“Credit spreads widened out during the pandemic,” he observed. “Initially, we saw credit spreads widen by more than 50%. I would say today it’s been a little less than that. We’re probably talking about 35-40% widening of credit spreads, albeit that is on top of rising short-term rates.”
Fresh capital sources livening the markets
Barlow said that one consistent piece of good news over the last five years had been the entry of new capital pools of private credit coming into the space. Banks, insurance companies, private equity funds, mutual funds, and others who have not previously operated in specialty finance building dedicated pools of capital to capitalize on these strategies. With that much fresh capital flowing in, the market should rebalance itself.
What’s attracting these new capital pools? Barlow estimates that private credit, in a typical transaction, delivers up to 400 basis points of additional yield compared to public vehicles.
“It’s the alpha that the sector creates. It’s one of the last inefficient financial markets on the planet, in my opinion, and it’s a massive market. So, you have many investors that, until recently, could not get adequate returns in the public fixed income markets but needed income or yields to satisfy their stakeholders.
“That is driving institutions of all types into the asset class.”
Securitization markets are-a changin’
Over the last six months, securitization markets for borrowers have mostly dried up, Barlow said. It forces them to rethink capital raising and look for fresh alternatives like Finitive.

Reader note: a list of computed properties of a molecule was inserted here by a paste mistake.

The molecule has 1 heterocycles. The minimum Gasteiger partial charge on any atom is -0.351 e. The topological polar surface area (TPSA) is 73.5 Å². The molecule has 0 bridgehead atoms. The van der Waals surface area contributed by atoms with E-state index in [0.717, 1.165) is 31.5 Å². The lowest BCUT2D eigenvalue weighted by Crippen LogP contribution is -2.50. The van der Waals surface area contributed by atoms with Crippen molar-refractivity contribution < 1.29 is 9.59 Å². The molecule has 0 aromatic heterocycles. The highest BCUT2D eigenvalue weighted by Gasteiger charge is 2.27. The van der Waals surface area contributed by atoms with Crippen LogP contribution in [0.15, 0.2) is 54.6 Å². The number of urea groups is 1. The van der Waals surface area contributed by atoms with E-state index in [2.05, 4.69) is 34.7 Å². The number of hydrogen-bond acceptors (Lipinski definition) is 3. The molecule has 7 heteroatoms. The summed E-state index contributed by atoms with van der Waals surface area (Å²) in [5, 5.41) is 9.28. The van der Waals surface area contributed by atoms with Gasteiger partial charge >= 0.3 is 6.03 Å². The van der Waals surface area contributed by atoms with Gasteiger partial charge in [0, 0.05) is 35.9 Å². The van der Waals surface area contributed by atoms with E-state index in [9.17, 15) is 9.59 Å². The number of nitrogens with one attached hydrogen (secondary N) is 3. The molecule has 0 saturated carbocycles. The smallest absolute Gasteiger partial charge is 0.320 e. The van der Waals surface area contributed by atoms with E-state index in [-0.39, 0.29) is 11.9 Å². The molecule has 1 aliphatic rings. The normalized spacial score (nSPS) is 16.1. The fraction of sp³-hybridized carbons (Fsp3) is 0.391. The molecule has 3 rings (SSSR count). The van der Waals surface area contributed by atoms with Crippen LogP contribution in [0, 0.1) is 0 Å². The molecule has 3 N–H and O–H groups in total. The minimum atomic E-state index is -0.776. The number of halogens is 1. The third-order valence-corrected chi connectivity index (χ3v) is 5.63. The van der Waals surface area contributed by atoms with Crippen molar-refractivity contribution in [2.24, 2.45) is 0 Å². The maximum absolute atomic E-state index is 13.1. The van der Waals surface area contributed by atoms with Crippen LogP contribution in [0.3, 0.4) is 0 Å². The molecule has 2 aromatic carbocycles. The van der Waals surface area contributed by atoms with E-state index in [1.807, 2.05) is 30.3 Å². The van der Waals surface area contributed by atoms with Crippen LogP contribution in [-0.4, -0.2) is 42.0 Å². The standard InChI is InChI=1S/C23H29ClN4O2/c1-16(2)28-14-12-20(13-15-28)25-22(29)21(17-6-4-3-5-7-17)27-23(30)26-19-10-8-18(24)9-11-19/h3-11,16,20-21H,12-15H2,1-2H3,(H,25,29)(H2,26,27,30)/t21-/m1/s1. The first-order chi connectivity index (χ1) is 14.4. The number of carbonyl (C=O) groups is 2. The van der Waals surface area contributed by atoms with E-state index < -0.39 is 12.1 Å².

Goldman Sachs places debt with borrowers in private markets, bypassing securitization markets. Expect more of that, Barlow predicted, as securitization markets prove themselves unreliable.
Concurrently, private capital markets are increasingly sophisticated. A positive, he believes, will displace much of the activity in securitizations.
“If you think about all the fees that go into a securitization, the rating agency fees, the trustee fees, the investment bank fees, you get a good cost of capital, but you pay a high price to access that,” Barlow said. “A lot of smaller borrowers can’t afford that price. They’ve been shut out from the securitization markets.
“There’s a silver lining in the weakness we’ve seen in the markets in the last six months. People are becoming aware of superior, lower costs, more efficient alternatives, like Finitive.”
The future is digital; opportunities abound
Expect the industry to become less relationship-driven, he added. Customer acquisition will become increasingly digital; borrowers could get term sheets in minutes instead of months.
“There’s a convergence between what has happened in the last decade in peer-to-peer lending,” Barlow said. “What happened in peer-to-peer and online lending at the B2C level is a guide to what will happen in a B2B context.
“And yet, almost no one is focused on this. Silicon Valley has invested very little money into B2B credit platforms; all the focus has been on b2c. That has to change. There’ll be a convergence and the same speed, convenience, and price transparency that you see in the B2C space today; as a result of the billions that have been invested, I think it will be present in five to 10 years in our space.”